i.e. If you look at about 1000 of anything, e.g.: patents for mousetraps; prime numbers; bikinis, man-kini’s) you are bound to spot `patterns’ in there somewhere, right?
We humanoids are good like that: pattern recognition (aka `intelligence’) is apparently one thing that we have lots of, and apparently, more than any other lifeform that we share the planet with. In fact we’re sometimes too good at it, see (or Google): Pareidolia. (Namely – seeing significant patterns where, there’s actually just chaos, e.g. Say, `The Virgin Mary In My Toasted-Cheese Sandwich’). To my thinking, a lot of screenwriting manuals accidentally fell into this trap. Some of the stuff they thought made a successful screenplay: doesn’t necessarily. i.e. The empirical evidence shows otherwise.
There were of course many screenwriting books that had a lot of fascinating theories, and yet they seemed to use arbitrarily-chosen films, to illustrate their point.
Their example ranged from: Oscar-winning big-budget films – to low-budget indie films. But – aren’t the rules different, for how different types (and even: genres) of films get financed – and then, made? (Actually, yes.)
So I went off looking for screenwriting books that had very strict criteria for their data sets.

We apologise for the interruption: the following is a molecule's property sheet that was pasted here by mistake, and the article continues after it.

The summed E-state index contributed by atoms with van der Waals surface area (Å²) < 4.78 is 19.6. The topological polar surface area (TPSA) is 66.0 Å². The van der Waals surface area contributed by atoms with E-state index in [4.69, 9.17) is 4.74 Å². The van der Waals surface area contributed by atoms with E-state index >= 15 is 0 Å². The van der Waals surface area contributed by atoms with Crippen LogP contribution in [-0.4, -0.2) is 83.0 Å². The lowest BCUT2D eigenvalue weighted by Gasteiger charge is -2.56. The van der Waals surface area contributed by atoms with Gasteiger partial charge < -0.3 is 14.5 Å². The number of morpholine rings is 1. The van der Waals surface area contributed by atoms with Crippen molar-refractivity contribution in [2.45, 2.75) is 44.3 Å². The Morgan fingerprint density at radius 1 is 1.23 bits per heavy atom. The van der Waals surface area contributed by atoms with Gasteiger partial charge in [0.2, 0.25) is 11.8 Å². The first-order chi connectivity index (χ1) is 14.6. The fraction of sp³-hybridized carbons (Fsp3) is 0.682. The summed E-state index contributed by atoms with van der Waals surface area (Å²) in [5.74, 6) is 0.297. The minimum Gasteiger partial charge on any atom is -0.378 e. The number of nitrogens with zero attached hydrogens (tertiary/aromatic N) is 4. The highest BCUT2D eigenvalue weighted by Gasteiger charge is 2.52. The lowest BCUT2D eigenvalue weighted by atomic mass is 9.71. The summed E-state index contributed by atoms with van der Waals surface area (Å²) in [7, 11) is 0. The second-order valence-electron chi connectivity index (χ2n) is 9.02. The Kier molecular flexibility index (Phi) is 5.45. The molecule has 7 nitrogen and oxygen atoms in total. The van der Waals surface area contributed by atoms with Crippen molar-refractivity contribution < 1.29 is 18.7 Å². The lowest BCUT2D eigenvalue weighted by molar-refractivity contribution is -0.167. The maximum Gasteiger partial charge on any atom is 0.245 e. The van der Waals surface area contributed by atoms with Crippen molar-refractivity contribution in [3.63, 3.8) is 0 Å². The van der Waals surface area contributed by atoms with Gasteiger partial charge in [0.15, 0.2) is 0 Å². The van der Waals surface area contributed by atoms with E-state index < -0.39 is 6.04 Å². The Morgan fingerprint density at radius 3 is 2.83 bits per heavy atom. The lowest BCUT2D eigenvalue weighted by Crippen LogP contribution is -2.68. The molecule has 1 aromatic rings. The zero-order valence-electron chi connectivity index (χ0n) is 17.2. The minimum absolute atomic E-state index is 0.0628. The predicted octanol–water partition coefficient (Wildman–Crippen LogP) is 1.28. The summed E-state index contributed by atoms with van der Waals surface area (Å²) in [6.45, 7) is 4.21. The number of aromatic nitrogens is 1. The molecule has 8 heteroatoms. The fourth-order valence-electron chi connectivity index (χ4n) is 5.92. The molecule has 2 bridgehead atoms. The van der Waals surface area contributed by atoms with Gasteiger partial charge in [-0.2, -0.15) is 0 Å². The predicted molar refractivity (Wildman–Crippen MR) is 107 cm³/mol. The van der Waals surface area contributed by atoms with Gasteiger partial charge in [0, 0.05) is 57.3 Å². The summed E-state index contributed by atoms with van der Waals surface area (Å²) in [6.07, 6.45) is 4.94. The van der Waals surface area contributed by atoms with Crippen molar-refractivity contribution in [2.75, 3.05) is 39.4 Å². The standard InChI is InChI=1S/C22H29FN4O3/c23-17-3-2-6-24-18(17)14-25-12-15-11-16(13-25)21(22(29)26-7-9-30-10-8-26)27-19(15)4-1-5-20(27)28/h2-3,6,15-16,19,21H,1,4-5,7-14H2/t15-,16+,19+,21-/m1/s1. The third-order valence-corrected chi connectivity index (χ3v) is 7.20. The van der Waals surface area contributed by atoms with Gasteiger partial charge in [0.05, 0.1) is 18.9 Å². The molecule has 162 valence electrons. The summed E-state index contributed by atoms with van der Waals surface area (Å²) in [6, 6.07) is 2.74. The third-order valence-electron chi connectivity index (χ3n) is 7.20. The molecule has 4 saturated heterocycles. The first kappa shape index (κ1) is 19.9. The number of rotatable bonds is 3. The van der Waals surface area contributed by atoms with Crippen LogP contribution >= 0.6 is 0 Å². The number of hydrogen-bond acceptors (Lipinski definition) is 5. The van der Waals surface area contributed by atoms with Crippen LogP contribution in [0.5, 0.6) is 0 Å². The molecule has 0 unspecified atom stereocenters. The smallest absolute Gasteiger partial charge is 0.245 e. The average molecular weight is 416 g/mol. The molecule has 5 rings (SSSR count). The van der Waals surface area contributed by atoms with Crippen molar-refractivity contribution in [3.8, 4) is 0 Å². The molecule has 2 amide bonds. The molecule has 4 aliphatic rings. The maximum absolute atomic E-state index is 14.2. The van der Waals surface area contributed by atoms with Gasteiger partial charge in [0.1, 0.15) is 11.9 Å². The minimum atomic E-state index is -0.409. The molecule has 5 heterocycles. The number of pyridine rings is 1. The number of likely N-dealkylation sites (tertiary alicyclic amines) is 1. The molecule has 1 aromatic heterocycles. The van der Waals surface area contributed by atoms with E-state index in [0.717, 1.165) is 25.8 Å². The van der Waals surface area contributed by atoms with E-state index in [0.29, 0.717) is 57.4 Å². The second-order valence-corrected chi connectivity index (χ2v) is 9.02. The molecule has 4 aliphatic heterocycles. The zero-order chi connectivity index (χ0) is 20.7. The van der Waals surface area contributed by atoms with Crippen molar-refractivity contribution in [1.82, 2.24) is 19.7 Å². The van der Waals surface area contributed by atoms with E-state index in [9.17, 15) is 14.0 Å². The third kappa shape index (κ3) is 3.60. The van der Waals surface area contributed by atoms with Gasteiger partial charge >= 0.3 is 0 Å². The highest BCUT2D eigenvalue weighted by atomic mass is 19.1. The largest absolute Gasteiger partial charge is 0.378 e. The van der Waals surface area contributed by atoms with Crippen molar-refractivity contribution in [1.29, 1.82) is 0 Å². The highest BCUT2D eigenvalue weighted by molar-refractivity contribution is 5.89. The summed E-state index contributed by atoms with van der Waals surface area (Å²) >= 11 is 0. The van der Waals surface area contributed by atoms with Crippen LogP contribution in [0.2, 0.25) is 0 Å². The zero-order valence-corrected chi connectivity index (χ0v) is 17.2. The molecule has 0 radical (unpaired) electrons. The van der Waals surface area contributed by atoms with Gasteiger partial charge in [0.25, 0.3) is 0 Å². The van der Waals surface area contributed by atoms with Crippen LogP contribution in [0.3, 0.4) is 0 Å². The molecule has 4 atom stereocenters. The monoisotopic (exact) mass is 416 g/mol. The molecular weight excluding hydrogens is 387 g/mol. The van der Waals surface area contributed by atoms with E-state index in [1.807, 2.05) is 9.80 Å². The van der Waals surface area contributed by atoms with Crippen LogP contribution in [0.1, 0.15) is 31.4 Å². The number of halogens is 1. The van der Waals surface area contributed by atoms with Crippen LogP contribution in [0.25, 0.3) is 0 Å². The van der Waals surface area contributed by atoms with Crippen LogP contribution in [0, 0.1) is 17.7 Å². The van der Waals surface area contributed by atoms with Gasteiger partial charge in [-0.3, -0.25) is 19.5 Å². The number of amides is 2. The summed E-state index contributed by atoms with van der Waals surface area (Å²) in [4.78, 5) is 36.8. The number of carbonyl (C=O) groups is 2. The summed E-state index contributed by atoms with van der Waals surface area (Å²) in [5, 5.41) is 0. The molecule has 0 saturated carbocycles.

There weren’t many: and some, for example, looked at films that made over $250m at the box office.
But – when I researched how many of those $250m+ films were spec screenplays, hardly any of them were…
So – it didn’t make a lot of sense to teach spec screenwriters how to write high-budget screenplays if: they were rarely-if-ever, made from spec scripts to begin with. Most of those, were adaptations of existing successful novels. And – that’s fine to study too, but – only super-experienced screenwriters get hired to adapt best-selling novels, right?
So – I went looking at different `sets’ of films. Highest International Box Office. Biggest Budgets. Movies With Lowest Budgets to Earn $1 Million at US Box Office, etc.
And–some interesting patterns emerged, once I looked at a very specific data set:
The Top 20 Return-On-Investment Films Of The Past 70 Years.
Interestingly, the average budget of these films is: $1.9m. (Even with, the $10m and $11m ET and Star Wars in there. Some of these incredibly-viral feature films were made for $7k. Amazing.)
And again, the key point is, the data set itself is empirical.
That is – anyone who wants to study the Top 20 ROI Films of the Past 70 Years – is stuck with: this exact same set of 20 films.